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Fragile blood vessels
LOS ANGELES—Dr. Danny J.J. Wang, an associate professor of neurology and a researcher in the Ahmanson-Lovelace Brain Mapping Center at the University of California, Los Angeles (UCLA), became interested in the mechanical properties of the brain and other organs when his father had a stroke. Understanding that his father had fragile blood vessels, Wang has spent the ensuing 20 years on the ramifications of arterial stiffness for preventing stroke and providing early diagnoses of Alzheimer’s disease.
“There are two theories about the origin of Alzheimer’s disease,” Wang explains. “One is that beta amyloid accumulates in the brain and forms plaques. The other is that the brain is unable to clear beta amyloid through the blood vessels, because the arteries are stiff. We wondered what comes first—stiffness or dementia.”
According to Wang, “Vascular compliance is a useful marker for a number of cardiovascular diseases, such as hypertension and diabetes. Growing evidence suggests intracranial vascular pathology also may be associated with the origin and progression of cerebrovascular disorders and neurodegenerative diseases, such as Alzheimer’s disease, which is the sixth leading cause of death in the United States. However, to date, few methods are available to assess it.”
Wang is working with other UCLA researchers on a noninvasive method to measure vascular compliance, or how stiff an artery is, in the human brain. In an article in NeuroImage titled “Assessing intracranial vascular compliance using dynamic arterial spin labeling (ASL),” the researchers explained that vascular compliance (VC) is an important marker for a number of cardiovascular diseases and dementia. They believe that their MRI technique for in-vivo assessment of intracranial VC is a safe, inexpensive, noninvasive method of measuring this parameter.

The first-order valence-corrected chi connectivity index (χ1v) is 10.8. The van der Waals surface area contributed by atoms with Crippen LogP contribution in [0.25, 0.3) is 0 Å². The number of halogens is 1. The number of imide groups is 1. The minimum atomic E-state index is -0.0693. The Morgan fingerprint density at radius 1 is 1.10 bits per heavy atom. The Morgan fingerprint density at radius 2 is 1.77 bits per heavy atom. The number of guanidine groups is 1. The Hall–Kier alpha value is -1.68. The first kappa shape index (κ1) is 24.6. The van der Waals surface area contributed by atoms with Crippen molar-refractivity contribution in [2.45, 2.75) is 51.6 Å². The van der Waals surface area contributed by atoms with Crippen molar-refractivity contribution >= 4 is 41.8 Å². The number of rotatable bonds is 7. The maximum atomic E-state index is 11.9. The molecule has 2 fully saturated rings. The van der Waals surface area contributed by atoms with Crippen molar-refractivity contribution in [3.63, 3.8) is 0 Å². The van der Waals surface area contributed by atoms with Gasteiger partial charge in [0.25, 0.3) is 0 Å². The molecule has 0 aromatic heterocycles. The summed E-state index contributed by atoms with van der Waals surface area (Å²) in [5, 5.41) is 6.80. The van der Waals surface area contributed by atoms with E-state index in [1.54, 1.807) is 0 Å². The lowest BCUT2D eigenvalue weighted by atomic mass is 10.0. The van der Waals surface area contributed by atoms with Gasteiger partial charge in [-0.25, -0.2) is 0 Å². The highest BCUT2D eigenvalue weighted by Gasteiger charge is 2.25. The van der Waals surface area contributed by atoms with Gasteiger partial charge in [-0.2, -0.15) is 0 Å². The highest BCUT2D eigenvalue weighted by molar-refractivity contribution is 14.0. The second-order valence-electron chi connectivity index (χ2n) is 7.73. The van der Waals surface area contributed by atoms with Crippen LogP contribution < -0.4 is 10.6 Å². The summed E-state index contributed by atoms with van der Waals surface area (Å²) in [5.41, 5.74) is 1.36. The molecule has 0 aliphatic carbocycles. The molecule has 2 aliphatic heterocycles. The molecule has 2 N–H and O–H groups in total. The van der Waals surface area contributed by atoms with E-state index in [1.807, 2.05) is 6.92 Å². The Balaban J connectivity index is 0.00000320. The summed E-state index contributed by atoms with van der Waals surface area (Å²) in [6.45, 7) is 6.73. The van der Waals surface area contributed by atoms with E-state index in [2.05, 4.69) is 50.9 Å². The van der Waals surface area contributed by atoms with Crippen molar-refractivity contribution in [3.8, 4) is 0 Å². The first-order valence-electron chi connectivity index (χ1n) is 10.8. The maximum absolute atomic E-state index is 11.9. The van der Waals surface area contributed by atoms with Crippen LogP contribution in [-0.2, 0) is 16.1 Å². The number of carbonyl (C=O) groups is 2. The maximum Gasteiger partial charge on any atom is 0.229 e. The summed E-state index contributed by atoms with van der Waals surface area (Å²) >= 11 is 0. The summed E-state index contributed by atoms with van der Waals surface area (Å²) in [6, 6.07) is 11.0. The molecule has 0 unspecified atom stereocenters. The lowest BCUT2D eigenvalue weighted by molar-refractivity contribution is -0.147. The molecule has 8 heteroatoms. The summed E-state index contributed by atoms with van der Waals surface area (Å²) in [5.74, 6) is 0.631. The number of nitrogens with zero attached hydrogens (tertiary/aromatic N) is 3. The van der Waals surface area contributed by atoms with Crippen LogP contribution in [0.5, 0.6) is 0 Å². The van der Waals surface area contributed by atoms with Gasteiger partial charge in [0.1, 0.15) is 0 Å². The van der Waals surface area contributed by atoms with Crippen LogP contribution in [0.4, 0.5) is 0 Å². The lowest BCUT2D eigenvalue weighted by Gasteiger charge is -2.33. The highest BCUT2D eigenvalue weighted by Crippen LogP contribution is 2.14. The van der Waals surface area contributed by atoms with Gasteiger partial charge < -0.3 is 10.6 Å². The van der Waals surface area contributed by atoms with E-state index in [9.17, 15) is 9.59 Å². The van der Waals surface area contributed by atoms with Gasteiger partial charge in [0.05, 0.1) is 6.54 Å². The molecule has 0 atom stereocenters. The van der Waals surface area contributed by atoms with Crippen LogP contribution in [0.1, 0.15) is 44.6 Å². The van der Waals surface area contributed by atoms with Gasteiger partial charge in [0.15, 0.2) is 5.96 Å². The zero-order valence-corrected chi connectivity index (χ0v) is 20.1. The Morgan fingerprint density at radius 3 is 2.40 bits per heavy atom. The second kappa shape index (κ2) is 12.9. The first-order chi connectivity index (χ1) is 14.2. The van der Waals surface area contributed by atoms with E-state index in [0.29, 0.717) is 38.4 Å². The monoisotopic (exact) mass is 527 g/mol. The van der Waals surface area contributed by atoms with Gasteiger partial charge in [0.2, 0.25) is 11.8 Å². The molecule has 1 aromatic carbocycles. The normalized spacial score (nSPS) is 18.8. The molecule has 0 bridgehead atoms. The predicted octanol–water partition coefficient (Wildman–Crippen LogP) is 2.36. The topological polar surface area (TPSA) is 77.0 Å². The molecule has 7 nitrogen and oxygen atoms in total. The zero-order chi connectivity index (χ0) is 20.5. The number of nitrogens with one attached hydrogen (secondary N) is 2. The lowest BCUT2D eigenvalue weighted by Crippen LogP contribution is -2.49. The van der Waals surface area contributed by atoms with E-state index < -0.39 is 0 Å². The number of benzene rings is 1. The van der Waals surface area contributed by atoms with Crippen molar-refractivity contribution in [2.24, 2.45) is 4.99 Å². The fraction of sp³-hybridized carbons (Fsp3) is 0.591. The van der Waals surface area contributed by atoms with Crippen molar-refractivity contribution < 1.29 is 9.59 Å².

Using the technique, the team measured the volume of cerebral arteries using ASL to magnetically “label” the blood in arteries without the use of an external radioactive agent. In a study funded by the National Institutes of Health and the California Department of Public Health, the team measured blood flow at two time points—once at the systolic phase of the cardiac cycle, when the heart was pumping the blood into the brain, and again at the diastolic phase, when the heart was relaxing. The researchers discovered that the stiffer the arteries were, the smaller the change in the arterial blood volume between the two cardiac phases, because stiff arteries are not as able to change shape or comply with the blood pressure changes as elastic arteries are. VC mainly occurs in large arteries and gradually decreases in small arteries and arterioles.
Comparing stiffness measurements in young and elderly patients, the team found that arterial stiffness is significantly increased in elderly patients. The researchers concluded that aging is associated with stiffening of the arteries. They also discovered that increased arterial stiffness is associated with reduced cerebral blood flow, suggesting stiff arteries impair the blood supply to the brain. Additionally, they found artery stiffness is correlated with the stiffness of the largest artery of the human body, the aorta.
According to Lirong Yan, an assistant researcher in the UCLA Department of Neurology, “The development of early bio- or imaging markers for Alzheimer’s is of great importance for slowing disease progression.”
Wang hopes to commercialize the technology, which is the intellectual property of UCLA. He believes that the need for a new approach to treating Alzheimer’s disease is urgent. Alzheimer’s is the most common age-related dementia and the number of cases in the United States is expected to increase from the current number of about five to six million to 15 million by 2050. The costs to family life and on the health care system are enormous. Alzheimer’s and other dementias are projected to cost the United States $226 billion in 2015 alone, with that number rising to as high as $1.1 trillion in 2050.
“Our technology has the potential to predict Alzheimer’s disease early at a far lower cost than technologies that predict the likelihood of developing Alzheimer’s down the road, that subject patients to noise and confined spaces, that are invasive and that are not reimbursed by insurance,” Wang concluded.